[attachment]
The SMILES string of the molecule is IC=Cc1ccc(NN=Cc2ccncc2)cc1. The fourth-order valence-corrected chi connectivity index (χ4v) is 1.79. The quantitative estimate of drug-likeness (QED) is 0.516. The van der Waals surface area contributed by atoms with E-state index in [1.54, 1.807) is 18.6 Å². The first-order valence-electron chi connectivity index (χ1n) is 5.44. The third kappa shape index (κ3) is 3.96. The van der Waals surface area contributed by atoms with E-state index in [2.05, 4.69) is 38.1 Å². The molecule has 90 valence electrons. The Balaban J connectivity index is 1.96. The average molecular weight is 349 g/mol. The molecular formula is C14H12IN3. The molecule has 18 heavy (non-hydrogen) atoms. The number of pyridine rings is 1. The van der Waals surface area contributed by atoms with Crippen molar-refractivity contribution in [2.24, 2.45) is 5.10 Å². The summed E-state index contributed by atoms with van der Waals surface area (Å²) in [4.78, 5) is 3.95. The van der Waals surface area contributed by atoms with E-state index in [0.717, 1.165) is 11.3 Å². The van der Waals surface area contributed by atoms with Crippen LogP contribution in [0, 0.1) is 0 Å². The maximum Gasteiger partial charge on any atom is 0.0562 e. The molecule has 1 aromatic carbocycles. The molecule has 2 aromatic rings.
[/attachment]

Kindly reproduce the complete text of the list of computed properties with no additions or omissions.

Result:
The SMILES string of the molecule is IC=Cc1ccc(NN=Cc2ccncc2)cc1. The fourth-order valence-corrected chi connectivity index (χ4v) is 1.79. The quantitative estimate of drug-likeness (QED) is 0.516. The van der Waals surface area contributed by atoms with E-state index in [1.54, 1.807) is 18.6 Å². The first-order valence-electron chi connectivity index (χ1n) is 5.44. The third kappa shape index (κ3) is 3.96. The van der Waals surface area contributed by atoms with E-state index in [2.05, 4.69) is 38.1 Å². The molecule has 90 valence electrons. The Balaban J connectivity index is 1.96. The average molecular weight is 349 g/mol. The molecular formula is C14H12IN3. The molecule has 18 heavy (non-hydrogen) atoms. The number of pyridine rings is 1. The van der Waals surface area contributed by atoms with Crippen molar-refractivity contribution in [2.24, 2.45) is 5.10 Å². The summed E-state index contributed by atoms with van der Waals surface area (Å²) in [4.78, 5) is 3.95. The van der Waals surface area contributed by atoms with E-state index in [0.717, 1.165) is 11.3 Å². The van der Waals surface area contributed by atoms with Crippen LogP contribution in [0, 0.1) is 0 Å². The maximum Gasteiger partial charge on any atom is 0.0562 e. The molecule has 1 aromatic carbocycles. The molecule has 2 aromatic rings.